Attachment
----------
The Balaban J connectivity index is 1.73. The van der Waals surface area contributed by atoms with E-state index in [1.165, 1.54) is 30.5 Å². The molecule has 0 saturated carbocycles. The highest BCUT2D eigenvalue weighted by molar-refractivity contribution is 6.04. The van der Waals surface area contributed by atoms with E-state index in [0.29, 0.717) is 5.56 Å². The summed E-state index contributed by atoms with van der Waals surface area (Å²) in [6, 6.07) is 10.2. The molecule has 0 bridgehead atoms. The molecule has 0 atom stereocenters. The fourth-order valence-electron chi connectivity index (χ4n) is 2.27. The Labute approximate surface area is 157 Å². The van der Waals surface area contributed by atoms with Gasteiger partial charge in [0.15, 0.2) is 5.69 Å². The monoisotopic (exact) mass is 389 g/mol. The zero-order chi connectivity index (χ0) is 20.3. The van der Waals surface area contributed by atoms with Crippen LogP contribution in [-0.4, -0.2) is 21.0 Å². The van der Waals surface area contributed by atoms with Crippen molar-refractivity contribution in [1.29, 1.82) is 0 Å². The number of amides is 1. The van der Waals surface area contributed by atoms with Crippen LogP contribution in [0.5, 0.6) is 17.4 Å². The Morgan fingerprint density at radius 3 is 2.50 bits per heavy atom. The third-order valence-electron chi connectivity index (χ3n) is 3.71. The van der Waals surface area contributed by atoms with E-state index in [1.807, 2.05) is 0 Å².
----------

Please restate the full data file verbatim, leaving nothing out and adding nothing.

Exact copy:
The Balaban J connectivity index is 1.73. The van der Waals surface area contributed by atoms with E-state index in [1.165, 1.54) is 30.5 Å². The molecule has 0 saturated carbocycles. The highest BCUT2D eigenvalue weighted by molar-refractivity contribution is 6.04. The van der Waals surface area contributed by atoms with E-state index in [0.29, 0.717) is 5.56 Å². The summed E-state index contributed by atoms with van der Waals surface area (Å²) in [6, 6.07) is 10.2. The molecule has 0 bridgehead atoms. The molecule has 0 atom stereocenters. The fourth-order valence-electron chi connectivity index (χ4n) is 2.27. The Labute approximate surface area is 157 Å². The van der Waals surface area contributed by atoms with Gasteiger partial charge in [0.15, 0.2) is 5.69 Å². The monoisotopic (exact) mass is 389 g/mol. The zero-order chi connectivity index (χ0) is 20.3. The van der Waals surface area contributed by atoms with Crippen LogP contribution in [-0.4, -0.2) is 21.0 Å². The van der Waals surface area contributed by atoms with Crippen molar-refractivity contribution in [1.29, 1.82) is 0 Å². The number of amides is 1. The van der Waals surface area contributed by atoms with Crippen LogP contribution in [0.5, 0.6) is 17.4 Å². The Morgan fingerprint density at radius 3 is 2.50 bits per heavy atom. The third-order valence-electron chi connectivity index (χ3n) is 3.71. The van der Waals surface area contributed by atoms with E-state index in [1.807, 2.05) is 0 Å².